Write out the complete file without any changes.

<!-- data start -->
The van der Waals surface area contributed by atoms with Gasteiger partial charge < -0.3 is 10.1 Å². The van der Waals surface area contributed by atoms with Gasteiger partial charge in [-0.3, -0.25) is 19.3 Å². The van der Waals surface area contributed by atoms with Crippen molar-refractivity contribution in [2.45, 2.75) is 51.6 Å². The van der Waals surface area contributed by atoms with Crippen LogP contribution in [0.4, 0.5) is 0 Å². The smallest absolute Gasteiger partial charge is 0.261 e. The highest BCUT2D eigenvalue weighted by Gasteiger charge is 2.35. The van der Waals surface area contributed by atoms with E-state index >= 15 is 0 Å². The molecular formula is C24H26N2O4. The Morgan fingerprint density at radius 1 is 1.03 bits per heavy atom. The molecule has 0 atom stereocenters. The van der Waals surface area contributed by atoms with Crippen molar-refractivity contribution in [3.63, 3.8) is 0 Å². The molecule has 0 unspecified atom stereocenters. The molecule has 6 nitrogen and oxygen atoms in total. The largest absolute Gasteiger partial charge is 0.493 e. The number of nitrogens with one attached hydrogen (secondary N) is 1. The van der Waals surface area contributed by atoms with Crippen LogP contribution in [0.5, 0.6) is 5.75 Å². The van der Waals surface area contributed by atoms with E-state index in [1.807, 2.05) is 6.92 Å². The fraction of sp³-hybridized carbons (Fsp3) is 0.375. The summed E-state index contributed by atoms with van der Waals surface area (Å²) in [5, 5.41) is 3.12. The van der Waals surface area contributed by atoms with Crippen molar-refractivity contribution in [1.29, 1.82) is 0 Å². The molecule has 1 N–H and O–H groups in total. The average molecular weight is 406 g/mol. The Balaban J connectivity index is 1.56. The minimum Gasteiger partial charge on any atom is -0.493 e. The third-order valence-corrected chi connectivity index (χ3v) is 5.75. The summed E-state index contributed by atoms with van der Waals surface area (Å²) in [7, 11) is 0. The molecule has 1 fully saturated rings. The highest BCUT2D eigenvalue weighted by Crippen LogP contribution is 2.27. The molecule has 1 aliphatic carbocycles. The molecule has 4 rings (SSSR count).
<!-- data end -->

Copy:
The van der Waals surface area contributed by atoms with Gasteiger partial charge < -0.3 is 10.1 Å². The van der Waals surface area contributed by atoms with Gasteiger partial charge in [-0.3, -0.25) is 19.3 Å². The van der Waals surface area contributed by atoms with Crippen molar-refractivity contribution in [2.45, 2.75) is 51.6 Å². The van der Waals surface area contributed by atoms with Crippen LogP contribution in [0.4, 0.5) is 0 Å². The smallest absolute Gasteiger partial charge is 0.261 e. The highest BCUT2D eigenvalue weighted by Gasteiger charge is 2.35. The van der Waals surface area contributed by atoms with E-state index >= 15 is 0 Å². The molecular formula is C24H26N2O4. The Morgan fingerprint density at radius 1 is 1.03 bits per heavy atom. The molecule has 0 atom stereocenters. The van der Waals surface area contributed by atoms with Crippen molar-refractivity contribution in [3.63, 3.8) is 0 Å². The molecule has 0 unspecified atom stereocenters. The molecule has 6 nitrogen and oxygen atoms in total. The largest absolute Gasteiger partial charge is 0.493 e. The number of nitrogens with one attached hydrogen (secondary N) is 1. The van der Waals surface area contributed by atoms with Crippen LogP contribution in [0.5, 0.6) is 5.75 Å². The van der Waals surface area contributed by atoms with E-state index in [1.807, 2.05) is 6.92 Å². The fraction of sp³-hybridized carbons (Fsp3) is 0.375. The summed E-state index contributed by atoms with van der Waals surface area (Å²) in [5, 5.41) is 3.12. The van der Waals surface area contributed by atoms with Crippen molar-refractivity contribution in [1.29, 1.82) is 0 Å². The molecule has 1 N–H and O–H groups in total. The average molecular weight is 406 g/mol. The Balaban J connectivity index is 1.56. The minimum Gasteiger partial charge on any atom is -0.493 e. The third-order valence-corrected chi connectivity index (χ3v) is 5.75. The summed E-state index contributed by atoms with van der Waals surface area (Å²) in [7, 11) is 0. The molecule has 1 fully saturated rings. The highest BCUT2D eigenvalue weighted by Crippen LogP contribution is 2.27. The molecule has 1 aliphatic carbocycles. The molecule has 4 rings (SSSR count).